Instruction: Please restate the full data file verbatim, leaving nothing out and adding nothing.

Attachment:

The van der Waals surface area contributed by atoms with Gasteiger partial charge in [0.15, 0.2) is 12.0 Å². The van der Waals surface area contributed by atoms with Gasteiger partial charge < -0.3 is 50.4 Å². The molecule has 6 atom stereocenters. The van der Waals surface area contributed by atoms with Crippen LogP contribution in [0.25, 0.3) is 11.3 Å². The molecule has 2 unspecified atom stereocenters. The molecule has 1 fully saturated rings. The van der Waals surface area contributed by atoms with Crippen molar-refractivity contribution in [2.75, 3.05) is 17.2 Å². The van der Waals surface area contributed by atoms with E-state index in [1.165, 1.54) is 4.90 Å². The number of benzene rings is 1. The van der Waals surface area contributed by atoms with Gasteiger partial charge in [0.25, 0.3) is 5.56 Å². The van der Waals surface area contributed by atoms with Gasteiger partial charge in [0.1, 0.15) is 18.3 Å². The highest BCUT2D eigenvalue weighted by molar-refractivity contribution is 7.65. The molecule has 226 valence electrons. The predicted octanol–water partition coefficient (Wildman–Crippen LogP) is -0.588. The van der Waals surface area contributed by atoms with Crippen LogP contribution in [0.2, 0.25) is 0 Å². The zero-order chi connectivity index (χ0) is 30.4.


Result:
The van der Waals surface area contributed by atoms with Gasteiger partial charge in [0.15, 0.2) is 12.0 Å². The van der Waals surface area contributed by atoms with Gasteiger partial charge < -0.3 is 50.4 Å². The molecule has 6 atom stereocenters. The van der Waals surface area contributed by atoms with Crippen LogP contribution in [0.25, 0.3) is 11.3 Å². The molecule has 2 unspecified atom stereocenters. The molecule has 1 fully saturated rings. The van der Waals surface area contributed by atoms with Crippen molar-refractivity contribution in [2.75, 3.05) is 17.2 Å². The van der Waals surface area contributed by atoms with E-state index in [1.165, 1.54) is 4.90 Å². The number of benzene rings is 1. The van der Waals surface area contributed by atoms with Gasteiger partial charge in [0.25, 0.3) is 5.56 Å². The van der Waals surface area contributed by atoms with Gasteiger partial charge in [0.1, 0.15) is 18.3 Å². The highest BCUT2D eigenvalue weighted by molar-refractivity contribution is 7.65. The molecule has 226 valence electrons. The predicted octanol–water partition coefficient (Wildman–Crippen LogP) is -0.588. The van der Waals surface area contributed by atoms with Crippen LogP contribution in [0.2, 0.25) is 0 Å². The zero-order chi connectivity index (χ0) is 30.4.